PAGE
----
The future is never what it looks like from here, and that includes the next history-making event in Tennessee bacon-ography: In the early 1970s, a young school guidance counselor named Allan Benton took over a ham and bacon curing business in a little town in East Tennessee, producing traditional hams and bacon the way his grandparents had.
He struggled at first — it was a small business in a small town surrounded by even smaller towns. Competing with inexpensively produced wet-cured bacon wasn’t easy. He persevered, though, and asked for advice along the way, consulting with UT professor of food science and technology Dwight Loveday. In the early 1990s, the luxury resort Blackberry Farm in Walland, Tenn., began buying bacon from Benton. Chef John Fleer asked Benton if he could use the name on his menu. There it was: Benton’s Bacon.
Gradually, Benton’s product became a sort of fairy dust that chefs worked into dishes for a whiff of wood smoke and the salty caress of pork that transforms ordinary food or drink into something deeply Southern. Sean Brock, the former Nashville chef who opened the celebrated Husk restaurant in Charleston, S.C., helped popularize it nationally, as did David Chang, proprietor of Manhattan’s Momofuku restaurants — which use hundreds of pounds of Benton’s products each month.
In Nashville, you don’t have to hunt for the storied Benton’s bacon in restaurants — it finds you. A little Benton’s bacon fat tops the chicken liver pate at Lockeland Table. Lazzaroli Pasta uses it to stuff ravioli. Mitchell Deli builds BLTs and turkey-bacon-avocado sandwiches from it. Sunset Grill’s love of Benton’s extends to spinach salad, collard greens, pizza and butterbean confit.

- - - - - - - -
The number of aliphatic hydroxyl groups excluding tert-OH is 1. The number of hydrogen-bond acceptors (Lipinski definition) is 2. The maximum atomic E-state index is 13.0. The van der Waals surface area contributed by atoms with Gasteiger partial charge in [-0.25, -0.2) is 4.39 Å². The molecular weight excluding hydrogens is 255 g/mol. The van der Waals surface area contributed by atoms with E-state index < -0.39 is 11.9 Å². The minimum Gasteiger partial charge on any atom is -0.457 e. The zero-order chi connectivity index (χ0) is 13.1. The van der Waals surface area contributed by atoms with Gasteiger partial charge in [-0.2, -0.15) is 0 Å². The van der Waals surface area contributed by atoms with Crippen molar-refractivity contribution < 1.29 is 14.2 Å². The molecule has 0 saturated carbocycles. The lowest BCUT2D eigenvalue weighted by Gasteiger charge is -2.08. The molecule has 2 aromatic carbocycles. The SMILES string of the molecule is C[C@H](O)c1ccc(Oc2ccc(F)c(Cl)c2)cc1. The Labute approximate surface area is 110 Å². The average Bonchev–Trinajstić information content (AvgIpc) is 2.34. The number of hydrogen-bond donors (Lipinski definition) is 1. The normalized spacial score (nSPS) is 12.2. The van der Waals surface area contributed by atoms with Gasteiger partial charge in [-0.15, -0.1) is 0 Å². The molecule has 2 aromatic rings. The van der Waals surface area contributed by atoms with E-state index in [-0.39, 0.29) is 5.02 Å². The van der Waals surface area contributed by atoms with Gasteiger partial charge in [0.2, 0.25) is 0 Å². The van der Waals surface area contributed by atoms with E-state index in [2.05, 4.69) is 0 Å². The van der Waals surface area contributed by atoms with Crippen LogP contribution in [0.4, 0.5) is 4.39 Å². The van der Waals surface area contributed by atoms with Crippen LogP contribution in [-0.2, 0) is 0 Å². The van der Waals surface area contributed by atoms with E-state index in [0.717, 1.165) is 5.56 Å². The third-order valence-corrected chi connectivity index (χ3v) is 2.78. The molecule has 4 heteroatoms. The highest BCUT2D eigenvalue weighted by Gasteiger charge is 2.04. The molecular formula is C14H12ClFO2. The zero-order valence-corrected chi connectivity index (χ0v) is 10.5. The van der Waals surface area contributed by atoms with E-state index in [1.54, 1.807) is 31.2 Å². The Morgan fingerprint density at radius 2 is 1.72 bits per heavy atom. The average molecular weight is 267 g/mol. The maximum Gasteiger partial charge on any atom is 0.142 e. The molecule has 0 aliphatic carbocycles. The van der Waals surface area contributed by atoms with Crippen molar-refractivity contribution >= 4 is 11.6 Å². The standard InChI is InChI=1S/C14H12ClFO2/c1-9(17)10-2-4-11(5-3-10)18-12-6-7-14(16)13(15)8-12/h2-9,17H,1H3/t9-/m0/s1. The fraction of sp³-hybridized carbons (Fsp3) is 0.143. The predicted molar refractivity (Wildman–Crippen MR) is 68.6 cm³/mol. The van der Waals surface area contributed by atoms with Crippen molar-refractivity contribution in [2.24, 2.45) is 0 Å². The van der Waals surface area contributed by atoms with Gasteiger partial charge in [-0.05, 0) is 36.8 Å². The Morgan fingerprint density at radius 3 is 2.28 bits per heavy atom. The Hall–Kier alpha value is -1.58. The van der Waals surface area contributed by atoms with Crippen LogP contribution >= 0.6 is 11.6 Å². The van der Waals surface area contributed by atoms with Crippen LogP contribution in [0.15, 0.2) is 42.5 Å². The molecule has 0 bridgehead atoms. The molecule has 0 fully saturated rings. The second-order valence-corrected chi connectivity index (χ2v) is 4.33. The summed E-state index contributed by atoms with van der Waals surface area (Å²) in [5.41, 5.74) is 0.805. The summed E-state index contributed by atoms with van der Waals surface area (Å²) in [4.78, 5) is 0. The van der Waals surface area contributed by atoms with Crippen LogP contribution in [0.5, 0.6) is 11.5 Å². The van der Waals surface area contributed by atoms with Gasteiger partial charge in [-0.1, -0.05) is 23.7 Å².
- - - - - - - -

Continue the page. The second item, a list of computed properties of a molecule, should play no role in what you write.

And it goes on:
Benton himself told City Paper reporter Ken Whitehouse that making bacon “isn’t rocket science. If it was, I couldn’t do it.”
Nashvillian Alan Good read a lot about Benton and his methods before he decided to try making bacon at home.
The first delivery of pork belly surprised him — it was huge. And then the farmer produced the other half. Good used the cure popularized in Michael Ruhlman’s 2005 book Charcuterie: brown sugar, salt, pink curing salt.
A week or 10 days curing in Pyrex, and the pork puts out a lot of liquid, which Good says infuses flavor further into the meat. After a rinse, the meat dries on a rack in the fridge a few days until it develops pellicle — the shiny, dry exterior that holds smoke well.
About that smoking, he’s tried a couple of things. The electric smoker was iffy, and not really a success. Instead, cold-smoking, which involved shooting the smoke six feet through hoses into a big Styrofoam cooler holding the bacon — that worked.
The result, Good says, “doesn’t taste like what you buy in the store. You taste the cure a lot more, and it retains more of the salty character. It doesn’t shrivel like regular bacon, and crisps up in a different way. It remains meaty, and the smoke is very prominent.” Good says that when he uses his super-smoky bacon in a pasta sauce, “it’s all you taste.”